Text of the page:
globalchange  > 气候变化事实与影响
DOI: 10.1073/pnas.1819031116
WOS ID: WOS:000461679000061
Title:
Memory and resource tracking drive blue whale migrations
Author: Abrahms, Briana1; Hazen, Elliott L.1,2; Aikens, Ellen O.3,4; Savoca, Matthew S.5; Goldbogen, Jeremy A.5; Bograd, Steven J.1; Jacox, Michael G.1,6; Irvine, Ladd M.7,8; Palacios, Daniel M.7,8; Mate, Bruce R.7,8
Corresponding Author: Abrahms, Briana
Source Publication: PROCEEDINGS OF THE NATIONAL ACADEMY OF SCIENCES OF THE UNITED STATES OF AMERICA
ISSN: 0027-8424
Publishing Year: 2019
Volume: 116, Issue:12, Pages:5582-5587
Language: 英语
Keyword: marine megafauna ; migration ; movement ecology ; resource wave ; spatial memory
WOS Keyword: ENVIRONMENTAL-CONDITIONS ; SPRING MIGRATION ; SPATIAL MEMORY ; CLIMATE-CHANGE ; BALEEN WHALES ; CALIFORNIA ; PACIFIC ; HABITAT ; CETACEANS ; ECOLOGY
WOS Category: Multidisciplinary Sciences
WOS Research Area: Science & Technology - Other Topics
English Abstract:

In terrestrial systems, the green wave hypothesis posits that migrating animals can enhance foraging opportunities by tracking phenological variation in high-quality forage across space (i.e., "resource waves"). To track resource waves, animals may rely on proximate cues and/or memory of long-term average phenologies. Although there is growing evidence of resource tracking in terrestrial migrants, such drivers remain unevaluated in migratory marine megafauna. Here we present a test of the green wave hypothesis in a marine system. We compare 10 years of blue whale movement data with the timing of the spring phytoplankton bloom resulting in increased prey availability in the California Current Ecosystem, allowing us to investigate resource tracking both contemporaneously (response to proximate cues) and based on climatological conditions (memory) during migrations. Blue whales closely tracked the long-term average phenology of the spring bloom, but did not track contemporaneous green-up. In addition, blue whale foraging locations were characterized by low long-term habitat variability and high long-term productivity compared with contemporaneous measurements. Results indicate that memory of long-term average conditions may have a previously underappreciated role in driving migratory movements of long-lived species in marine systems, and suggest that these animals may struggle to respond to rapid deviations from historical mean environmental conditions. Results further highlight that an ecological theory of migration is conserved across marine and terrestrial systems. Understanding the drivers of animal migration is critical for assessing how environmental changes will affect highly mobile fauna at a global scale.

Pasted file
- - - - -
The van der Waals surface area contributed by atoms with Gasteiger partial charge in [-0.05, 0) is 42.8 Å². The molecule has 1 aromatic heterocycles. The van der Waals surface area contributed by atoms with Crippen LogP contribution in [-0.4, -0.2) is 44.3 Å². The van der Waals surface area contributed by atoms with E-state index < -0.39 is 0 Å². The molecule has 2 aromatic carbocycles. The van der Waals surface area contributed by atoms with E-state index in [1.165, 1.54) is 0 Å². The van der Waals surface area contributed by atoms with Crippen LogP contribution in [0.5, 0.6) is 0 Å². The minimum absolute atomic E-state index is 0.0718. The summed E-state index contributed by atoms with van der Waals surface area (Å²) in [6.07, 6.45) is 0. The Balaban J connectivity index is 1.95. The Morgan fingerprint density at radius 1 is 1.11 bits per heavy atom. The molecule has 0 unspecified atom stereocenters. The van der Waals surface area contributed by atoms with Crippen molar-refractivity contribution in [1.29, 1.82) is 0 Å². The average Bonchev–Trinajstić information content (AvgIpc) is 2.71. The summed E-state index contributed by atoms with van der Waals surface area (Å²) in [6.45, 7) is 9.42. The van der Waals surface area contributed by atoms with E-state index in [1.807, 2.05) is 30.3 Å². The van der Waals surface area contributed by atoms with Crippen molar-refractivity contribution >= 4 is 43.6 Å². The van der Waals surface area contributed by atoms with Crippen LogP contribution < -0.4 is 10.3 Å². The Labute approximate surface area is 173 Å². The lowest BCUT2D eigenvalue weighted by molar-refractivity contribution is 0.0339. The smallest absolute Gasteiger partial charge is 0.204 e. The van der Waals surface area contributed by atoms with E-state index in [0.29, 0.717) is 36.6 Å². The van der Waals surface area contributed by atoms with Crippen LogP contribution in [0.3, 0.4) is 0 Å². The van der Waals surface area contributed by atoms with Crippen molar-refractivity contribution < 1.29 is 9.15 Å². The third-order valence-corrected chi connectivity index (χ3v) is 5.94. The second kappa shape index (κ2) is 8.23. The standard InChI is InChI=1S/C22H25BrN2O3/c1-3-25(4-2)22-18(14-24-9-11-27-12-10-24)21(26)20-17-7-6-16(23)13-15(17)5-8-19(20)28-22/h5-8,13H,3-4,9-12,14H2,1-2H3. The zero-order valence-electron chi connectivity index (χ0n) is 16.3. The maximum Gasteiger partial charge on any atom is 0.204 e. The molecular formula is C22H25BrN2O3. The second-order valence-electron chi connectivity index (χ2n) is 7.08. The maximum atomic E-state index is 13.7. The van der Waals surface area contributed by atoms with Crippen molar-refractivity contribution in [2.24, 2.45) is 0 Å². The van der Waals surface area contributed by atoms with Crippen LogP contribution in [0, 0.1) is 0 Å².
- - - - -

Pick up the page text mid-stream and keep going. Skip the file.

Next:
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被引频次[WOS]:51   [查看WOS记录]     [查看WOS中相关记录]
Document Type: 期刊论文
Identifier: http://119.78.100.158/handle/2HF3EXSE/132198
Appears in Collections:气候变化事实与影响

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Affiliation: 1.NOAA, Environm Res Div, Southwest Fisheries Sci Ctr, Monterey, CA 93940 USA
2.Univ Calif Santa Cruz, Dept Ecol & Evolutionary Biol, Santa Cruz, CA 95064 USA
3.Univ Wyoming, Dept Zool & Physiol, Wyoming Cooperat Fish & Wildlife Res Unit, Laramie, WY 82071 USA
4.Univ Wyoming, Program Ecol, Laramie, WY 82071 USA
5.Stanford Univ, Dept Biol, Hopkins Marine Stn, Pacific Grove, CA 93950 USA
6.NOAA, Phys Sci Div, Earth Syst Res Lab, Boulder, CO 80305 USA
7.Oregon State Univ, Marine Mammal Inst, Newport, OR 97365 USA
8.Oregon State Univ, Dept Fisheries & Wildlife, Corvallis, OR 97331 USA

Recommended Citation:
Abrahms, Briana,Hazen, Elliott L.,Aikens, Ellen O.,et al. Memory and resource tracking drive blue whale migrations[J]. PROCEEDINGS OF THE NATIONAL ACADEMY OF SCIENCES OF THE UNITED STATES OF AMERICA,2019-01-01,116(12):5582-5587
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